I very much enjoyed this book. Think of it as a substance-rich, original on every page exploration of how the space program interacted with the environmental movement, and also with the peace and “Whole Earth” movements of the 1960s. Most of all it is a social history of technology. If I heard only that description I might think this is a mood-affiliated load of recycled crud, but in fact it is the best non-research-related book I’ve read in the last month. Here is one excerpt:
“There is the problem of designing and fitting a spacesuit to accommodate their particular biological needs and functions,” explained one NASA official during the fall of 1960. The Apollo spacesuit, added another spokesperson more than a decade later, “would be damaging to the soft structures of the feminine body.” There was also the issue of bodily waste. By the mid-1960s the space agency had already spent millions of dollars developing a urinary collection device that slid over each crewman’s penis, but the female anatomy, NASA administrators claimed, presented additional engineering difficulties in the weightlessness of space. “There was no way to manage women’s waste,” argued NASA’s Director of Life Sciences, David Winter. “If you can’t handle a basic physiological need like that, you can’t go anywhere.” The national media became obsessed with this particular issue, publicizing NASA administrators’ concerns to the broader American public.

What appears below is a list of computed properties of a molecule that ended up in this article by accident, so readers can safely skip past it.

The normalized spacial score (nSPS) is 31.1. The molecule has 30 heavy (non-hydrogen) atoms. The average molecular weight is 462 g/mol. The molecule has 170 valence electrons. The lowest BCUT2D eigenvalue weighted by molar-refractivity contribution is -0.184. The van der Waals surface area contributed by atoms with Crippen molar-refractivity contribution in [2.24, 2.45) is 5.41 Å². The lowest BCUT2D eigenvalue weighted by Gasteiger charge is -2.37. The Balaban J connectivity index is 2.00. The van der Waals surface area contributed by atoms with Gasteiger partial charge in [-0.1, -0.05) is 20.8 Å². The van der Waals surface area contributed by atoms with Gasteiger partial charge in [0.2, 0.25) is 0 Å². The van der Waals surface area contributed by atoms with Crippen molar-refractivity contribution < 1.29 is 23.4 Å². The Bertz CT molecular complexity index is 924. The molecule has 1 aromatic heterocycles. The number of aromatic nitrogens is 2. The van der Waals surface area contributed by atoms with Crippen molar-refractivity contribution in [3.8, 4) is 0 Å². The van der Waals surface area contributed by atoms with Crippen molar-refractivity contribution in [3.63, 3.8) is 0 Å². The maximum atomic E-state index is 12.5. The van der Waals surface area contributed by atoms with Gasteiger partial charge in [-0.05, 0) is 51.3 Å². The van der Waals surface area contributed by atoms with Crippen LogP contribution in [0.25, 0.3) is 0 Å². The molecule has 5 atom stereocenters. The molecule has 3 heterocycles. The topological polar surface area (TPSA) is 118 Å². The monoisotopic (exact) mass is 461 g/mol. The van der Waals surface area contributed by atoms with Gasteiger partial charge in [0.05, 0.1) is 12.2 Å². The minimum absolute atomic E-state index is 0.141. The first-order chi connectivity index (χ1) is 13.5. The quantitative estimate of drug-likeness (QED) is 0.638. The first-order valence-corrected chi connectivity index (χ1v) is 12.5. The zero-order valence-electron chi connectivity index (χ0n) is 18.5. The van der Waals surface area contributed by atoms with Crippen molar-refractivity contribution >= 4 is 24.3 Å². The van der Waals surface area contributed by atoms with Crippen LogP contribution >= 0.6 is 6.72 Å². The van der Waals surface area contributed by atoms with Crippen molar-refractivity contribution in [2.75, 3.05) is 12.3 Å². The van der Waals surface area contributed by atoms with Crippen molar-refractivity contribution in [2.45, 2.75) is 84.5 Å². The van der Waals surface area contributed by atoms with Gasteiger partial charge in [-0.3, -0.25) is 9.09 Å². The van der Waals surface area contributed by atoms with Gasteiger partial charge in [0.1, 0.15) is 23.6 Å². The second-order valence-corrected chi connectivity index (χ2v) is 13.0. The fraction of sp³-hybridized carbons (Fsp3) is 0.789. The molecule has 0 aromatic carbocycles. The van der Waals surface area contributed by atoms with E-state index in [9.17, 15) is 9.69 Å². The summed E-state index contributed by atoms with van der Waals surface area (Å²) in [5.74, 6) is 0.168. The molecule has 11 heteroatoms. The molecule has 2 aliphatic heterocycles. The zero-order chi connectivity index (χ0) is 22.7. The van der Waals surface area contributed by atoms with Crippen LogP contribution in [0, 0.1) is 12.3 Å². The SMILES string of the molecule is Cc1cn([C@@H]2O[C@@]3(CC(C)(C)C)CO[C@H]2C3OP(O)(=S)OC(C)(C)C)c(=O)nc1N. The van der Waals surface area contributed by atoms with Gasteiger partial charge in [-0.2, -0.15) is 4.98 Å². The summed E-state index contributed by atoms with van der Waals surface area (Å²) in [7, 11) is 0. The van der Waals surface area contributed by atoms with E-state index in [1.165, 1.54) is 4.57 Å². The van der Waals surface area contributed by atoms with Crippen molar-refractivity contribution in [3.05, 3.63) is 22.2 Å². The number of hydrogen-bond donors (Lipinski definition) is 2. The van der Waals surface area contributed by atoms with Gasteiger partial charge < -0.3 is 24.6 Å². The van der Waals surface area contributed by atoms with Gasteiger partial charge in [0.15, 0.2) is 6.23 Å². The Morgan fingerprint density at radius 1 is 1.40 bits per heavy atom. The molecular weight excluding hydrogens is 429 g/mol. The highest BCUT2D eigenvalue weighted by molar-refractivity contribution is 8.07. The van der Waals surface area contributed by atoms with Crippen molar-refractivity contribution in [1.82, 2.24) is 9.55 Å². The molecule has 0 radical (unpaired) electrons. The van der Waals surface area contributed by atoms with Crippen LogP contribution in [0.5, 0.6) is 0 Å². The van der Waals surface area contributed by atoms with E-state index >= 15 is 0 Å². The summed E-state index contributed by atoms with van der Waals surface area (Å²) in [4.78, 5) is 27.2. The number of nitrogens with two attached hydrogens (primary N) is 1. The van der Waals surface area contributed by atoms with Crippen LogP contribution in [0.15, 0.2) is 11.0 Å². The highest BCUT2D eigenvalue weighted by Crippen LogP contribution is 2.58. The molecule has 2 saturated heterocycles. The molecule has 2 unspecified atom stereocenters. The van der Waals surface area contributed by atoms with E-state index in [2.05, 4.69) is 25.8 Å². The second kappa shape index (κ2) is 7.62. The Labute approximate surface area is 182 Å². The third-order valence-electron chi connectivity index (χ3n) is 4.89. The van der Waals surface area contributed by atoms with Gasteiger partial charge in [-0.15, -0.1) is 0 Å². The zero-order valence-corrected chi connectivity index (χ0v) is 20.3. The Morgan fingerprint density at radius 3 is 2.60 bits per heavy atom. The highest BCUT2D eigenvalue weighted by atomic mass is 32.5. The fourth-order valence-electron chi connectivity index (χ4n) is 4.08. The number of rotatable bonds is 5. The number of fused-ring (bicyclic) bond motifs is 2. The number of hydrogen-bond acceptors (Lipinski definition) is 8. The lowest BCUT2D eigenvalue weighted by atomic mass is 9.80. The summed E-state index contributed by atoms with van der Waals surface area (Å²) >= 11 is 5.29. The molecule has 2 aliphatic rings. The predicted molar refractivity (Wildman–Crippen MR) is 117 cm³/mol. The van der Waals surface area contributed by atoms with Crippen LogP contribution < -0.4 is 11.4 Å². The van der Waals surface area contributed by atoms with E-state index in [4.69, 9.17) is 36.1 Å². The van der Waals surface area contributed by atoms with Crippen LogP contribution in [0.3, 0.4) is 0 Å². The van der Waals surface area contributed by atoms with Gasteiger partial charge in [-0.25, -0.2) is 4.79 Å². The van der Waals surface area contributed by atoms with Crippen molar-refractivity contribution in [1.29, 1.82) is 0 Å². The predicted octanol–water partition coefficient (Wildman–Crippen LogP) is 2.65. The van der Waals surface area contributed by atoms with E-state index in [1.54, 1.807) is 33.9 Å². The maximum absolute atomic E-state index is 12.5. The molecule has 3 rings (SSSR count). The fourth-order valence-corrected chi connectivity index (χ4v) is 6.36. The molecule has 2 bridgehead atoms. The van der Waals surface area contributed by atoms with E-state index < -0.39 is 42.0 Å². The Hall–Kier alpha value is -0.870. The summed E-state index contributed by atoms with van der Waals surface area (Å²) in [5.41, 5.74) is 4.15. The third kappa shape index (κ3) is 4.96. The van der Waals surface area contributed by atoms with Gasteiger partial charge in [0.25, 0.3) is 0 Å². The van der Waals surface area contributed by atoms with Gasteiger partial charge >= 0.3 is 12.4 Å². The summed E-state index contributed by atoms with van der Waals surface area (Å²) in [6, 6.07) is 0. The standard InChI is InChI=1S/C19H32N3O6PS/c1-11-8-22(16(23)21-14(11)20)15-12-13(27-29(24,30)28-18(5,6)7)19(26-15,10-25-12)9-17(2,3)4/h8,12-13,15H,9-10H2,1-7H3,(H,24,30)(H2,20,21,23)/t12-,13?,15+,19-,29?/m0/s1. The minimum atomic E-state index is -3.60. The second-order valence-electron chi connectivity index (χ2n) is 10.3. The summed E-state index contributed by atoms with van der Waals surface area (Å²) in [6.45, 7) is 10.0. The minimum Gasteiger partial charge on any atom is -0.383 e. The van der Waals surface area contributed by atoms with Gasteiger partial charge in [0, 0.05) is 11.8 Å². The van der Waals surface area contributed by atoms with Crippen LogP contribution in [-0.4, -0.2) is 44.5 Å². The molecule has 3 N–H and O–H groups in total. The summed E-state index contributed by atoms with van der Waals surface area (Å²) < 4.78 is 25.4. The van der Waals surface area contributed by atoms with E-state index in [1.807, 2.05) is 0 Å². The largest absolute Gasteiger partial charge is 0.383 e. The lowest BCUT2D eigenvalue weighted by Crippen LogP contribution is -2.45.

Recommended, pre-order it here.